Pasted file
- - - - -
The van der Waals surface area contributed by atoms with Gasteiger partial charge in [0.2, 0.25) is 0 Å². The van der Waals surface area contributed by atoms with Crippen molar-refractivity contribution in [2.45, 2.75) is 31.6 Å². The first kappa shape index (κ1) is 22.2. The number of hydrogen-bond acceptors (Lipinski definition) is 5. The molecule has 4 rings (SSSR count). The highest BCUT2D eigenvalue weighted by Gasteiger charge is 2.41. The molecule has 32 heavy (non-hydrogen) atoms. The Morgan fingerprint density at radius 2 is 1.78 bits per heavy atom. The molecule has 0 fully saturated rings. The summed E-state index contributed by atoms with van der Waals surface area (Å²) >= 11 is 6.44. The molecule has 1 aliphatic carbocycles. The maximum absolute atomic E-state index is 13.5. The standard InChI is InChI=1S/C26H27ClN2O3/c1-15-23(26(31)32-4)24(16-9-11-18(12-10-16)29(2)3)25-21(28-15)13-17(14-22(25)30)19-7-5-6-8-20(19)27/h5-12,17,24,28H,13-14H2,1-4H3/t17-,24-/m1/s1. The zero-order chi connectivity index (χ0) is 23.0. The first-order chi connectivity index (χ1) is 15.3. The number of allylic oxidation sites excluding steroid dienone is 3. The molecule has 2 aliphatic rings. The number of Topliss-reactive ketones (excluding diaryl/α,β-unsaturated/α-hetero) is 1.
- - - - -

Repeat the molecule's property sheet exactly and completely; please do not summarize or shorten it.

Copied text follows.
The van der Waals surface area contributed by atoms with Gasteiger partial charge in [0.2, 0.25) is 0 Å². The van der Waals surface area contributed by atoms with Crippen molar-refractivity contribution in [2.45, 2.75) is 31.6 Å². The first kappa shape index (κ1) is 22.2. The number of hydrogen-bond acceptors (Lipinski definition) is 5. The molecule has 4 rings (SSSR count). The highest BCUT2D eigenvalue weighted by Gasteiger charge is 2.41. The molecule has 32 heavy (non-hydrogen) atoms. The Morgan fingerprint density at radius 2 is 1.78 bits per heavy atom. The molecule has 0 fully saturated rings. The summed E-state index contributed by atoms with van der Waals surface area (Å²) >= 11 is 6.44. The molecule has 1 aliphatic carbocycles. The maximum absolute atomic E-state index is 13.5. The standard InChI is InChI=1S/C26H27ClN2O3/c1-15-23(26(31)32-4)24(16-9-11-18(12-10-16)29(2)3)25-21(28-15)13-17(14-22(25)30)19-7-5-6-8-20(19)27/h5-12,17,24,28H,13-14H2,1-4H3/t17-,24-/m1/s1. The zero-order chi connectivity index (χ0) is 23.0. The first-order chi connectivity index (χ1) is 15.3. The number of allylic oxidation sites excluding steroid dienone is 3. The molecule has 2 aliphatic rings. The number of Topliss-reactive ketones (excluding diaryl/α,β-unsaturated/α-hetero) is 1.